he rule of strict liability has long found favour in sport, especially in the context of doping. In law, strict liability is a standard for liability which holds a person legally responsible for the damage and loss caused by his or her acts and omissions regardless of culpability. When applied in the context of professional football, member associations and the clubs have to bear strict liability for the actions of their supporters, even if the clubs are not at fault themselves. The principle is contained in Article 6 of the UEFA Disciplinary Proceedings and reads as follows:
‘Article 6 Responsibility 

 Member associations and clubs are responsible for the conduct of their players, officials, members, supporters and any other persons exercising a function at a match on behalf of the member association or club.

 The host associations or clubs are responsible for order and security both inside and around the stadium before, during and after the match. They are liable for incidents of any kind, and may be rendered subject to disciplinary measures and directives.’ 

In PSV Eindhoven v. UEFA [CAS 2002/A/423], Dutch powerhouse PSV Eindhoven was fined and warned of severe future sanction for racist behaviour by its fans during a UEFA Champions League match against Arsenal FC in 2002. UEFA had initially found the club guilty based on previous such instances and the club’s failure to prevent such behaviour by its fans. The club challenged the validity of the strict liability regime. The CAS upheld the validity of the principle of strict liability under paragraph 1 of Article 6, but decided that the club had not infringed paragraph 2 of Article 6 as it had made adequate security arrangements. The CAS justified the requirement of strict liability to combat racism and similar deplorable behaviour by fans as it seemed the only effective method to ensure clubs could regulate the behaviour of their fans in compliance with UEFA’s objectives.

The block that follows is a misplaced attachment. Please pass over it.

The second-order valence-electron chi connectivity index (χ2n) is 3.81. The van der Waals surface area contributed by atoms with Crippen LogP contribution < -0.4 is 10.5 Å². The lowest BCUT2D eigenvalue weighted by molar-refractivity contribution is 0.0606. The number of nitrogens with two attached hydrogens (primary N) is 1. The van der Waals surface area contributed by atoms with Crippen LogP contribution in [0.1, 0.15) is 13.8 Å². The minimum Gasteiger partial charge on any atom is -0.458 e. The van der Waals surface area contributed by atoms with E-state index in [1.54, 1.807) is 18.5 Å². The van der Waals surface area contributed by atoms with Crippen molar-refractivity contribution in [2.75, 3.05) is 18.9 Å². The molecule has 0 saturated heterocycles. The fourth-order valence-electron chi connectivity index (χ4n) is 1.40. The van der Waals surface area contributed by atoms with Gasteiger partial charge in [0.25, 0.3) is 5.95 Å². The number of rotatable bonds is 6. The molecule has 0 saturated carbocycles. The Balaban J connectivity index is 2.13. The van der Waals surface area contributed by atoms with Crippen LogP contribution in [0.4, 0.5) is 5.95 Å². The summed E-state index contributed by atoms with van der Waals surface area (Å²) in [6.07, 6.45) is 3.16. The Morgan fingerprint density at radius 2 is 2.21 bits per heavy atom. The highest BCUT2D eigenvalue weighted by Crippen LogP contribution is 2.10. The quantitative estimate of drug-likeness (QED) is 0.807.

The CAS award in Feyenoord Rotterdam v. UEFA [CAS 2007/A/1217] addressed the issue of the consequences of the applicability of the principle of strict liability on clubs, especially for acts of ‘supporters’ that are not officially recognised to be so by the club. In 2006, Feyenoord played the French club AS Nancy-Lorraine in the then UEFA Cup. Due to faulty sale of tickets by Nancy, Feyenoord fans resorted to violence in Nancy and within the stadium. Feyenoord claimed that the club could not be held liable as the rioters were not supporters of the club under the definition given to the term by UEFA, did not buy their tickets through Feyenoord, did not travel to the stadium under the guidance of Feyenoord, could not be identified from their appearance as Feyenoord fans, and some of them faced lifelong bans from stadiums in the Netherlands. The CAS sided with UEFA and held that in leaving the term ‘supporter’ undefined, the reasonable and objective observer could determine someone is a supporter of a club. Determinants that can help the reasonable and objective observer come to this conclusion are the behavior of the individuals concerned and where they are located in the stadium and their vicinity.